"This decree provides the legal framework allowing the experiment to operate on an institutional foundation in which the delegation of authority and attributes at the different levels are clearly defined."
"No antecedent to this document exists and it is an important foundation for the future, since today there is no such regulation which defines precisely and comprehensively, the procedures involved."
He explained that as part of the project, in Güines municipality, Mayabeque, an effort is being made to consolidate, in a single building, all administrative services the population requires. Plans include the creation of a single administration and shared logistical support, for example, in the area of data and telecommunications, while studies continue to guide improvement of the project.
Andollo reported that regulations for Government Information Councils and Technical Committees in the two provinces have been approved and that the process of integrating all higher education centers is underway there, as well as in the Isle of Youth.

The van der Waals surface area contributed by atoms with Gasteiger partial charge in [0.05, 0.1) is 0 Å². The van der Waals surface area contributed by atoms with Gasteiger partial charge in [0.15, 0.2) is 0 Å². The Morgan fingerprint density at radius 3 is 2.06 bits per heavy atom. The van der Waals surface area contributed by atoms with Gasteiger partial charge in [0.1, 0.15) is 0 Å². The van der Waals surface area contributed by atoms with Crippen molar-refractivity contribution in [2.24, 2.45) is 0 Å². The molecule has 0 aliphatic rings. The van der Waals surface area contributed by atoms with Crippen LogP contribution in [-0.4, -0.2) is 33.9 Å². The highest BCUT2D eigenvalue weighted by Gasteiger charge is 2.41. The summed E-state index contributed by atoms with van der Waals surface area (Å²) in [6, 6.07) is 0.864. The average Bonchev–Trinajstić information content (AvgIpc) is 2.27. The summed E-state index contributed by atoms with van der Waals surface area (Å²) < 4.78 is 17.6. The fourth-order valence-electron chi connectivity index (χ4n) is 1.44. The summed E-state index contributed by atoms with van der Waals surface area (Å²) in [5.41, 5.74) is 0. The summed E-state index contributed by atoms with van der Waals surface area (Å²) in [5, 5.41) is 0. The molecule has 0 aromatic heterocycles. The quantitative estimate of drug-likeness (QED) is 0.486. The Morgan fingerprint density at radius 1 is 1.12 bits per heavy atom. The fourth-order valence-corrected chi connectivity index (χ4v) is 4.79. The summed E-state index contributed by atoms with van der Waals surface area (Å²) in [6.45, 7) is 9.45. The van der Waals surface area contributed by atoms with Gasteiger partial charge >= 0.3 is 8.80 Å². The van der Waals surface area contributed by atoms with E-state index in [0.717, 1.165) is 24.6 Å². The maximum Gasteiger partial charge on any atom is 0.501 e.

One important accomplishment of the experimental project, he said, is that throughout the process thus far, there has been no administrative instability, significant when taking into consideration that administrative structures in each of the two provinces have been staffed with 26% of the original personnel and the principal indicators of development have been maintained at levels similar to those of other provinces.
Despite the progress made, Andollo indicated that difficulties persist. Among these are limitations on efforts to concentrate leadership bodies in the smallest number of locations possible and the insufficient availability of supplies needed by leadership bodies and service providers.